One thing I can say is that the street I'm on is an interesting mix of old and new. Aside from all the artisan vendors, there are a number of places selling Polo Ralph Lauren shirts (maybe fake ones, I don't know) and surf gear, and many are built underneath/within what are old houses made of stone and beautifully carved with the intricacy of Indonesian design, dragons, gods, gargoyles, all detailed with scales and feathers and patterned ridge-poles and crown molding (if that's what it's called on the outside of a building--I'm no architect expert).
Down to the Monkey Forest. The couple told me that there are tons of monkeys there. They were not kidding! I don't know what kind of monkeys these are, but there really are a lot of them. Almost everywhere you look, you'll see one, in trees, on the stone walkway around the forest, on fences. There are signs saying not to touch them and letting you know what to do in the event that one tries to touch you or jumps on you. You're just supposed to ignore it until it goes away. They don't tell you what to do in the even that one wants to attack you. I was trying to get a good shot of one in the trees eating what appeared to be a potato or perhaps a sweet potato, and this other monkey jumped out of a tree and tried to grab my bag (which I always carry messenger style, so he couldn't have got it). I tried to back away, but he stood there showing his teeth and hissed a little, which I took to be an aggressive maneuver, and I stepped back slowly to get away from him. I was indeed standing near a pile of those potatoes, so he probably thought I some sort of threat to his food supply. He watched me for a while backing away, and I watched him, too, not daring to turn my back while walking away lest he run up from behind and attack. Don' know what to say the monkey won' do! You have to see that video to understand my reference, although when I did the search on YouTube to see if that video clip exists, it turns out this song is originally by Harry Belafonte. I'm assuming his version is not nearly as silly as the Animaniacs version ;o)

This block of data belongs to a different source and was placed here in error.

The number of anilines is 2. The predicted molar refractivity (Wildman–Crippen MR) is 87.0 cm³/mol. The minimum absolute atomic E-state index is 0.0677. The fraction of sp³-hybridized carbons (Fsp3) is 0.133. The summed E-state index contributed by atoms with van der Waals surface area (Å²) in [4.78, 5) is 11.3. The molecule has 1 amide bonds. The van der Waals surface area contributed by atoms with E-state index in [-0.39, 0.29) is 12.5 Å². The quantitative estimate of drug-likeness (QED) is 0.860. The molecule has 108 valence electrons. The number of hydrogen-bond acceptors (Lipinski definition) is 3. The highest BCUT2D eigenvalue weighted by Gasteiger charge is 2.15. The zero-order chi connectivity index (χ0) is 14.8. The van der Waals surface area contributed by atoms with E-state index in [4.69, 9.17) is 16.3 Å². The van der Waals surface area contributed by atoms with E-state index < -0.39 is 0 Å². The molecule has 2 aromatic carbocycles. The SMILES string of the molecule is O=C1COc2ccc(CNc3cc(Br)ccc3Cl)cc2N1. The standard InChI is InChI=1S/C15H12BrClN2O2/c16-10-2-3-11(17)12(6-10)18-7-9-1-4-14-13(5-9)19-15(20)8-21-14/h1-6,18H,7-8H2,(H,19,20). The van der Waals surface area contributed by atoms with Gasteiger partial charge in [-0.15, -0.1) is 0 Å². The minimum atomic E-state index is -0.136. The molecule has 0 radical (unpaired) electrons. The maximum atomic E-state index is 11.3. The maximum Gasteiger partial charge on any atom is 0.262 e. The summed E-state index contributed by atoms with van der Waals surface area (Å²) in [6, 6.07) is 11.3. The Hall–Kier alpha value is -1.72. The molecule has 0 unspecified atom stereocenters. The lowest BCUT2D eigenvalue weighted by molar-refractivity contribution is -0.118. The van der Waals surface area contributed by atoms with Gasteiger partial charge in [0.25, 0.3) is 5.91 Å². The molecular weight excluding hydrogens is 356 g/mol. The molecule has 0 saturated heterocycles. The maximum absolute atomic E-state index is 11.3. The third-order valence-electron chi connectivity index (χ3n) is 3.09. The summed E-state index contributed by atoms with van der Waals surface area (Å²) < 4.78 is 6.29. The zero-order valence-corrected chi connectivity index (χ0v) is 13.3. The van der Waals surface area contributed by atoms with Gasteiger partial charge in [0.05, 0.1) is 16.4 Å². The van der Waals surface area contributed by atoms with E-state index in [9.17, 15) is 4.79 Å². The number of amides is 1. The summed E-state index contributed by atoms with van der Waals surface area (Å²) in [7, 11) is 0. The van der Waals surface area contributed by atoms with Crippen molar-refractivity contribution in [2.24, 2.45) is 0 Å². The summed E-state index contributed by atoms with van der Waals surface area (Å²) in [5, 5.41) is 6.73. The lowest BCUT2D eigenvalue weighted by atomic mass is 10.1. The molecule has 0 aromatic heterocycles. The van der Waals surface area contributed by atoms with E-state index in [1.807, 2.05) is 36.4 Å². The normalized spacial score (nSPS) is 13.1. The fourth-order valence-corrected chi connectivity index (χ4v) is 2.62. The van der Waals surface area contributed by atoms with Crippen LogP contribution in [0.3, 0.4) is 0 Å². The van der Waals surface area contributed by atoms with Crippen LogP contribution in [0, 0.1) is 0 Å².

I seem to be very prolific these days, with all my entries here. I suppose it's partly boredom since there isn't much else to do in my room, but I also usually don't get as much chance to tell my stories as they happen, or at least within the same day or two of my experiences. I think I'm also just tired and would rather not stuff too much into one day, opting for a light adventure or two and then relaxing in the evenings. I'm hoping, my dear readers, that you'll forgive me for it!